Consumer vs. Creator

I’ve been thinking about this post ever since I started this blog. I could never really wrap my head around what I wanted to say until just recently when I listened to a liturgical worship set from Willowcreek Chruch. The theme of the liturgy was creation and our place in God’s creation. This allowed me to synthesize a number of thoughts that were spinning about in my head into something that is hopefully coherent.

For a long time, I’ve been an avid consumer of content on the internet. The number of feeds or blogs I subscribe to in Google Reader is over 50. According to Google, since 2008, I have read over 150,000 articles from those 50 subscriptions. And that’s just from Google Reader, that number doesn’t take into account things posted to Facebook, Twitter, and all of the other websites that I frequent. You could say that I have a voracious appetite for web content, whether it’s a blog, news provider, or sports website.

A few months ago, when I started to think about beginning to write regularly, I couldn’t fully understand why I wanted to. I was a competent writer. I really enjoyed the one Creative Writing class I took in High School but I had been a history major in college and the majority of the writing I had done was analytical, certainly not narrative or expository. At some point, I started thinking about this blog and what I could contribute to a discussion instead of just consuming different parts of the discussion like I had been. Then I began to realize that my desire wasn’t just to write, but to create something, writing happened to be the medium for that creative desire.

I think this creative desire can be traced back to our Creator. We are made in God’s own image, and therefore we can say that we are creative because God is inherently creative. He delights in creative acts. “And God saw everything that he had made, and behold, it was very good (Gen 1:31).” And since humanity is made in his image, we find fulfillment in participating in creational acts. We were never meant to be simple consumers in the Kingdom but co-creators with Him. Flipping the analogy upside down, Richard Rohr wrote concerning God’s nature, “If we are created in the image and likeness of God, then whatever good, true, or beautiful things we can say about humanity or creation we can say of God exponentially. God is the beauty of creation and humanity multiplied to the infinite power.”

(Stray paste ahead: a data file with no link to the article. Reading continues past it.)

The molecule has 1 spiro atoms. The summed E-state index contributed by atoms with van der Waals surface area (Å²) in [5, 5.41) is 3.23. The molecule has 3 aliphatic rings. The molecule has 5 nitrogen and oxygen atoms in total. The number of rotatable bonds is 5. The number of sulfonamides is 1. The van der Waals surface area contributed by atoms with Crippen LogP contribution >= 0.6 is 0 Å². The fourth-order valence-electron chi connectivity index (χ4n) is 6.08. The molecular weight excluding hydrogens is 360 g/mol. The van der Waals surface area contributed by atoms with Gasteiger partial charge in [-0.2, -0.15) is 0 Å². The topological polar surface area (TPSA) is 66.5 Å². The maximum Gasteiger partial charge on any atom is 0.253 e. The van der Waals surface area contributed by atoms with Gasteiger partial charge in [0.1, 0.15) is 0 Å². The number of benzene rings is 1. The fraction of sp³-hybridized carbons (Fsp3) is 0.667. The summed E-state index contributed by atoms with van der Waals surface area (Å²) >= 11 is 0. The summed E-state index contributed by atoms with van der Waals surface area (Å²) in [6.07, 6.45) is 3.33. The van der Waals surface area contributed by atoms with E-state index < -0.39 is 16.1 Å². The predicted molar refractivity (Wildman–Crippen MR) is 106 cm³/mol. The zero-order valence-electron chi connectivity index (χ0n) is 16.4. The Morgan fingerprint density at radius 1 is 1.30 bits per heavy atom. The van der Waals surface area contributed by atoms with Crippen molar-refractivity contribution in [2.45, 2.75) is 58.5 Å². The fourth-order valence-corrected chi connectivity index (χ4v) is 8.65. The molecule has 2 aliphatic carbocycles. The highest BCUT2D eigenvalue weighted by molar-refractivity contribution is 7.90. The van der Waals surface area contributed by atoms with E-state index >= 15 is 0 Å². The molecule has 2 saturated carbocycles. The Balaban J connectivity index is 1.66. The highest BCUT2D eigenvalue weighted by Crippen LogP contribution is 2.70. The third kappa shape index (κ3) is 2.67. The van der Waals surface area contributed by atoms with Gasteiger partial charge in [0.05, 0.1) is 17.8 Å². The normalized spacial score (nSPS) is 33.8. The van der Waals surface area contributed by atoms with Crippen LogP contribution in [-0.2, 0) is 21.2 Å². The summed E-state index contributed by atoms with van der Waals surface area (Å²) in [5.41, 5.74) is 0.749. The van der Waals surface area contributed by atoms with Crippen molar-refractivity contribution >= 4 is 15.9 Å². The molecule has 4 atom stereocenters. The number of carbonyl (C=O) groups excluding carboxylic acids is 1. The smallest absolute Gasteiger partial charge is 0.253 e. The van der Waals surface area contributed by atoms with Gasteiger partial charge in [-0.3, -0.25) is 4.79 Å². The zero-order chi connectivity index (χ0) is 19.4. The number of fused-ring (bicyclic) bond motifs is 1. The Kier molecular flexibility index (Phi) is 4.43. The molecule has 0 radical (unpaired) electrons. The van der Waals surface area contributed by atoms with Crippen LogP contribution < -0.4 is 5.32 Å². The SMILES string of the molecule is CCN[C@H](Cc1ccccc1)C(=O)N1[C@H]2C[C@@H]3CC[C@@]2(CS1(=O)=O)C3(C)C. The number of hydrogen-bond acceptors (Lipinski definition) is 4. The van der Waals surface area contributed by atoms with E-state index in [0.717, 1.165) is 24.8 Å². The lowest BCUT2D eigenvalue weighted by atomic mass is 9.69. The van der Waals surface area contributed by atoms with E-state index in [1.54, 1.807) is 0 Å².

Creation is a courageous act. Instead of safely acting as a consumer, I have decided to put myself, my opinions, my creations out into the public sphere. The things I write on this blog are out there for others to deride, criticize, praise, and share. Through this creational process, I am willingly becoming more transparent, not in an effort to glorify myself, but as a result of acts and thoughts that hopefully glorify God and his creativity.

Just the other day at work, I was trying to synthesize the major aspects of an after school program I’ve been designing into something that could be simply explained and easily digested. Explaining these various aspects verbally was becoming too hard for us to wrap our minds around. I decided to try and design a visual concept map to help us envision this program. Creating that concept map was probably one of the most rewarding and fun experiences I’ve had at work in a long time. I think that process, and this blog, reveals the creativity that is fundamental to my identity in Christ.

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